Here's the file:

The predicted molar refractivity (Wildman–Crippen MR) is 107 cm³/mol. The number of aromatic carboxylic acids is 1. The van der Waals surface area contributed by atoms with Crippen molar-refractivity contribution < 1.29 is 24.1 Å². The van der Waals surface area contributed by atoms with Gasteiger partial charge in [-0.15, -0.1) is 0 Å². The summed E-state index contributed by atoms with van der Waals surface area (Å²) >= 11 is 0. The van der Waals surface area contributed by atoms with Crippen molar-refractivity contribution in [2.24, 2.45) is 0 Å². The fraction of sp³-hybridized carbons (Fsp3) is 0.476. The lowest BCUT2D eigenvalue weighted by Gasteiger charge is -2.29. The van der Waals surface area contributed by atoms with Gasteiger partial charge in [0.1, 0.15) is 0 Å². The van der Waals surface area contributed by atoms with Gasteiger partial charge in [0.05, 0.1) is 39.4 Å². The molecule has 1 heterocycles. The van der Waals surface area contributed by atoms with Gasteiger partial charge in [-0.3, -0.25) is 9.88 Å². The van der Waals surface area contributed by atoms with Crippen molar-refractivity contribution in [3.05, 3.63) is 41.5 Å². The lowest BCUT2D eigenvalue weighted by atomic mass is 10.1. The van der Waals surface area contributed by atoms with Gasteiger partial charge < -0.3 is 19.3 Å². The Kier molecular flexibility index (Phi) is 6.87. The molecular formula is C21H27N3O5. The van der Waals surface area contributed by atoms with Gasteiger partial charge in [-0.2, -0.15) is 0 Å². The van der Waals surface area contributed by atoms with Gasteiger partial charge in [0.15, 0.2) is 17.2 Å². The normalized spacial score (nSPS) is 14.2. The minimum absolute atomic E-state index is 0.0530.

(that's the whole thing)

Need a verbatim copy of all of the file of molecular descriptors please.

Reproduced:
The predicted molar refractivity (Wildman–Crippen MR) is 107 cm³/mol. The number of aromatic carboxylic acids is 1. The van der Waals surface area contributed by atoms with Crippen molar-refractivity contribution < 1.29 is 24.1 Å². The van der Waals surface area contributed by atoms with Gasteiger partial charge in [-0.15, -0.1) is 0 Å². The summed E-state index contributed by atoms with van der Waals surface area (Å²) >= 11 is 0. The van der Waals surface area contributed by atoms with Crippen molar-refractivity contribution in [2.24, 2.45) is 0 Å². The fraction of sp³-hybridized carbons (Fsp3) is 0.476. The lowest BCUT2D eigenvalue weighted by Gasteiger charge is -2.29. The van der Waals surface area contributed by atoms with Gasteiger partial charge in [0.1, 0.15) is 0 Å². The van der Waals surface area contributed by atoms with Gasteiger partial charge in [0.05, 0.1) is 39.4 Å². The molecule has 1 heterocycles. The van der Waals surface area contributed by atoms with Gasteiger partial charge in [-0.3, -0.25) is 9.88 Å². The van der Waals surface area contributed by atoms with Crippen molar-refractivity contribution in [3.05, 3.63) is 41.5 Å². The lowest BCUT2D eigenvalue weighted by atomic mass is 10.1. The van der Waals surface area contributed by atoms with Gasteiger partial charge < -0.3 is 19.3 Å². The Kier molecular flexibility index (Phi) is 6.87. The molecular formula is C21H27N3O5. The van der Waals surface area contributed by atoms with Gasteiger partial charge in [-0.2, -0.15) is 0 Å². The van der Waals surface area contributed by atoms with Gasteiger partial charge in [0.15, 0.2) is 17.2 Å². The normalized spacial score (nSPS) is 14.2. The minimum absolute atomic E-state index is 0.0530.